Job Openings Top 8 Million for First Time Ever, Adding to Worries of Labor Shortage

US President Joe Biden speaks on the American Jobs Plan, following a tour of Tidewater Com
MANDEL NGAN/AFP via Getty Images

Businesses in the U.S. would be on a hiring spree if only they could find workers willing to fill open jobs.

Job openings in the U.S. jumped to 8.1 million in March, a record high, the Labor Department said Tuesday.

The number of job openings is not only above pre-pandemic levels, it exceeds the total job deficit from the pre-pandemic level. According to the Department of Labor, there were 7.6 million fewer people in employed in April 2021 than February 2020.

The openings level also exceeds the all-time peak of 7.57 million set in November 2018. Economists had forecast 7.455 million openings following the initial report of 7.367 million in February. February’s number was revised up to 7.5 million.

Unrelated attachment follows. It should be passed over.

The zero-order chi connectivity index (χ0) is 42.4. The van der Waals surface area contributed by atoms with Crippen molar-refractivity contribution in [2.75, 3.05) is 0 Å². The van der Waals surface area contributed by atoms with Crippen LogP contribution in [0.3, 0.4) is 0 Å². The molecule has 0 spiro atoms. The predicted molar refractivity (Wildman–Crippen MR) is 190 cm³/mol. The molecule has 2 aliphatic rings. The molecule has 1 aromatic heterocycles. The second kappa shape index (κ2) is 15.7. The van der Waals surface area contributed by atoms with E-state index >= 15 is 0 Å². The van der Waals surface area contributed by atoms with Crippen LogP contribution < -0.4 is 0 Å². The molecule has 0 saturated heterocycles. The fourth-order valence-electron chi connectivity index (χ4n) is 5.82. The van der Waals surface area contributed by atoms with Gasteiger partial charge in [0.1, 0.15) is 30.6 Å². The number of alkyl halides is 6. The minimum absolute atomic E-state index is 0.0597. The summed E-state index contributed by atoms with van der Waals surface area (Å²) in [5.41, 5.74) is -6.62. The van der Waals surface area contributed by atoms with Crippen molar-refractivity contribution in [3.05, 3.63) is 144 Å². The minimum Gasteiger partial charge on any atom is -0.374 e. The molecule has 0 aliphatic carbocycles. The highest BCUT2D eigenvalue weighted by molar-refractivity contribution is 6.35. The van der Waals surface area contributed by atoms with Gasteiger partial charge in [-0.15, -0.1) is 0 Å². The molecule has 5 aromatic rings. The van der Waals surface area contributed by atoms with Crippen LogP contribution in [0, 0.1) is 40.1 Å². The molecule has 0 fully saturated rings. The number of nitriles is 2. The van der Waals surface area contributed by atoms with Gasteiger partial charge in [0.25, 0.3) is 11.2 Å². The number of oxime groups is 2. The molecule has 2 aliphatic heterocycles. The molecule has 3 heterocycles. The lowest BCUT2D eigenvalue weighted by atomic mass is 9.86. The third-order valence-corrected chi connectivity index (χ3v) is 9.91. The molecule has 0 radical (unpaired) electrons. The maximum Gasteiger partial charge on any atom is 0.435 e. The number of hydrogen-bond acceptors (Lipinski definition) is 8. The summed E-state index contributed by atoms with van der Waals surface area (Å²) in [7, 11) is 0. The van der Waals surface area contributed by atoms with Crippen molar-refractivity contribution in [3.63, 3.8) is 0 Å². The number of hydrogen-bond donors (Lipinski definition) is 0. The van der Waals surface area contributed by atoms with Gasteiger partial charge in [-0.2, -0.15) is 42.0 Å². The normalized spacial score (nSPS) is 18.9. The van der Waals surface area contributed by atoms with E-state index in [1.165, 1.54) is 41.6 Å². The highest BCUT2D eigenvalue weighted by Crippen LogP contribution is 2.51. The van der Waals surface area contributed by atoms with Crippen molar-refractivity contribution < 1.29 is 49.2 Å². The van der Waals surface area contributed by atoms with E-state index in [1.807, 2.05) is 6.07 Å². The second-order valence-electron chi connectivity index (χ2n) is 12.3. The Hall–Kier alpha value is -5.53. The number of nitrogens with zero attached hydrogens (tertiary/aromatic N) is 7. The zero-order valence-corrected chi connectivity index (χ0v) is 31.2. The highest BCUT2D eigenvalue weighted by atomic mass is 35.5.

Despite the record number of openings and better than expected rise, hires were little changed from the previous month at 6 million.

Many businesses say they are having troubling hiring workers to fill open positions. A record 44 percent of small business owners said they could not fill open jobs in April, according to a survey released Tuesday by the National Federation of Independent Business.

Enhanced unemployment benefits, which pay an additional $300 per week, appear to be holding back jobless Americans who would otherwise return to the workforce. As well, many families need a caregiver at home because so many schools have not reopened for full-time instruction.

President Joe Biden has claimed, without evidence, that unemployment benefits are not a significant factor in the labor shortage, but most ecoomists who have looked at the issue disagree. Treasury Secretary Janet Yellen also downplayed the role of benefits.

Thee record number of job openings could sap support for the Biden administration’s $2.3 trillion infrastructure bill, which it has billed the American Jobs Plan. With so many unfilled positions, some lawmakers may doubt that the U.S. needs to spend trillions for a jobs plan now.





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